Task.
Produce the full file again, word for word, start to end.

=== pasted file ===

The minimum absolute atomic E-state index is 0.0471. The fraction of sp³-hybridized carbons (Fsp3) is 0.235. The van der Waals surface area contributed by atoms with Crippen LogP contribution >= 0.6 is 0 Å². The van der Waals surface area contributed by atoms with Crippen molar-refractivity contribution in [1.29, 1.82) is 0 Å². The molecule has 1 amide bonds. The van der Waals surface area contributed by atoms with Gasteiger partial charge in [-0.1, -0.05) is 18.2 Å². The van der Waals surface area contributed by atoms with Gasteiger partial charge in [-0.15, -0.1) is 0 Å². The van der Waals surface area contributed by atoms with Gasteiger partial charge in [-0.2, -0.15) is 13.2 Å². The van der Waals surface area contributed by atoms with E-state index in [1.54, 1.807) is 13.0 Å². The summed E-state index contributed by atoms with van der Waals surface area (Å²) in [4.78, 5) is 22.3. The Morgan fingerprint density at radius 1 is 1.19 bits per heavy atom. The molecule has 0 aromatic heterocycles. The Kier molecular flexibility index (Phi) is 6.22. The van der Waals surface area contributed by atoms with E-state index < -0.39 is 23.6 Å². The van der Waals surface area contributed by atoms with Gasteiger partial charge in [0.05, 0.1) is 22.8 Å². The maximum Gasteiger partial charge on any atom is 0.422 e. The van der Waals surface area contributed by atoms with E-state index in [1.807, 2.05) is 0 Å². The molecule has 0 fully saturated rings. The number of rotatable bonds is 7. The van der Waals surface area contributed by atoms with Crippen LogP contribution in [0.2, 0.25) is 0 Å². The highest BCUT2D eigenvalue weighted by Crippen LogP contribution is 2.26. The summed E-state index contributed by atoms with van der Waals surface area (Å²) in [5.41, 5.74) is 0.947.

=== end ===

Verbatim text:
The minimum absolute atomic E-state index is 0.0471. The fraction of sp³-hybridized carbons (Fsp3) is 0.235. The van der Waals surface area contributed by atoms with Crippen LogP contribution >= 0.6 is 0 Å². The van der Waals surface area contributed by atoms with Crippen molar-refractivity contribution in [1.29, 1.82) is 0 Å². The molecule has 1 amide bonds. The van der Waals surface area contributed by atoms with Gasteiger partial charge in [-0.1, -0.05) is 18.2 Å². The van der Waals surface area contributed by atoms with Gasteiger partial charge in [-0.15, -0.1) is 0 Å². The van der Waals surface area contributed by atoms with Gasteiger partial charge in [-0.2, -0.15) is 13.2 Å². The van der Waals surface area contributed by atoms with E-state index in [1.54, 1.807) is 13.0 Å². The summed E-state index contributed by atoms with van der Waals surface area (Å²) in [4.78, 5) is 22.3. The Morgan fingerprint density at radius 1 is 1.19 bits per heavy atom. The molecule has 0 aromatic heterocycles. The Kier molecular flexibility index (Phi) is 6.22. The van der Waals surface area contributed by atoms with E-state index < -0.39 is 23.6 Å². The van der Waals surface area contributed by atoms with Gasteiger partial charge in [0.05, 0.1) is 22.8 Å². The maximum Gasteiger partial charge on any atom is 0.422 e. The van der Waals surface area contributed by atoms with E-state index in [1.807, 2.05) is 0 Å². The molecule has 0 fully saturated rings. The number of rotatable bonds is 7. The van der Waals surface area contributed by atoms with Crippen LogP contribution in [0.2, 0.25) is 0 Å². The highest BCUT2D eigenvalue weighted by Crippen LogP contribution is 2.26. The summed E-state index contributed by atoms with van der Waals surface area (Å²) in [5.41, 5.74) is 0.947.